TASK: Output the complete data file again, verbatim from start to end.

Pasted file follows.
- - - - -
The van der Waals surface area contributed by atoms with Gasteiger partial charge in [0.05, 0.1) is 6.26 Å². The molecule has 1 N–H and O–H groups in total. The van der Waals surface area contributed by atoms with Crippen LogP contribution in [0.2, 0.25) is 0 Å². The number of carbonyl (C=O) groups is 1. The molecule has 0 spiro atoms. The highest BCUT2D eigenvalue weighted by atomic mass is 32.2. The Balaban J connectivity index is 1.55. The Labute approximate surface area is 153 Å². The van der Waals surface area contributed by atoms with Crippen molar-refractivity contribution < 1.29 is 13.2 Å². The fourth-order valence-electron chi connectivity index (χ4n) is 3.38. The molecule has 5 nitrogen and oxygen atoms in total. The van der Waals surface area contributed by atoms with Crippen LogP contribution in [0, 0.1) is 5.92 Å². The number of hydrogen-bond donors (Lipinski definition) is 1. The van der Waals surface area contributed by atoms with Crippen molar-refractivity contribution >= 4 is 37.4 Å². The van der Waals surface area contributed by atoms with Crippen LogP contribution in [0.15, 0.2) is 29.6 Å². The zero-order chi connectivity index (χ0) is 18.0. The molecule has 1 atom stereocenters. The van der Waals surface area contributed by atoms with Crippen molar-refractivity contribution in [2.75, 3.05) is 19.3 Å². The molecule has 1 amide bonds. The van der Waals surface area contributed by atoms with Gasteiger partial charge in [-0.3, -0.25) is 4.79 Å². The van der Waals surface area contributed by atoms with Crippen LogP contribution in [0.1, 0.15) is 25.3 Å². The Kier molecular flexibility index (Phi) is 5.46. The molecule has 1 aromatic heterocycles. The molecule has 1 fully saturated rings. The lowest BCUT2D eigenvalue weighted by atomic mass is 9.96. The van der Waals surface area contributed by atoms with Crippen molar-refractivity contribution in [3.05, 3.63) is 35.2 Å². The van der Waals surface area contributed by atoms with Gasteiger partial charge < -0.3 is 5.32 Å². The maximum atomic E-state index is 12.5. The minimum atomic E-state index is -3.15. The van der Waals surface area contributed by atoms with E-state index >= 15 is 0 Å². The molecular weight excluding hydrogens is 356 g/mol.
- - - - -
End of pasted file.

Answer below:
The van der Waals surface area contributed by atoms with Gasteiger partial charge in [0.05, 0.1) is 6.26 Å². The molecule has 1 N–H and O–H groups in total. The van der Waals surface area contributed by atoms with Crippen LogP contribution in [0.2, 0.25) is 0 Å². The number of carbonyl (C=O) groups is 1. The molecule has 0 spiro atoms. The highest BCUT2D eigenvalue weighted by atomic mass is 32.2. The Balaban J connectivity index is 1.55. The Labute approximate surface area is 153 Å². The van der Waals surface area contributed by atoms with Crippen molar-refractivity contribution < 1.29 is 13.2 Å². The fourth-order valence-electron chi connectivity index (χ4n) is 3.38. The molecule has 5 nitrogen and oxygen atoms in total. The van der Waals surface area contributed by atoms with Crippen LogP contribution in [0, 0.1) is 5.92 Å². The number of hydrogen-bond donors (Lipinski definition) is 1. The van der Waals surface area contributed by atoms with Crippen molar-refractivity contribution >= 4 is 37.4 Å². The van der Waals surface area contributed by atoms with Crippen LogP contribution in [0.15, 0.2) is 29.6 Å². The zero-order chi connectivity index (χ0) is 18.0. The molecule has 1 atom stereocenters. The van der Waals surface area contributed by atoms with Crippen molar-refractivity contribution in [2.75, 3.05) is 19.3 Å². The molecule has 1 amide bonds. The van der Waals surface area contributed by atoms with Gasteiger partial charge in [-0.3, -0.25) is 4.79 Å². The van der Waals surface area contributed by atoms with Crippen LogP contribution in [0.1, 0.15) is 25.3 Å². The Kier molecular flexibility index (Phi) is 5.46. The molecule has 1 aromatic heterocycles. The molecule has 1 fully saturated rings. The lowest BCUT2D eigenvalue weighted by atomic mass is 9.96. The van der Waals surface area contributed by atoms with Crippen molar-refractivity contribution in [3.05, 3.63) is 35.2 Å². The van der Waals surface area contributed by atoms with Gasteiger partial charge < -0.3 is 5.32 Å². The maximum atomic E-state index is 12.5. The minimum atomic E-state index is -3.15. The van der Waals surface area contributed by atoms with E-state index >= 15 is 0 Å². The molecular weight excluding hydrogens is 356 g/mol.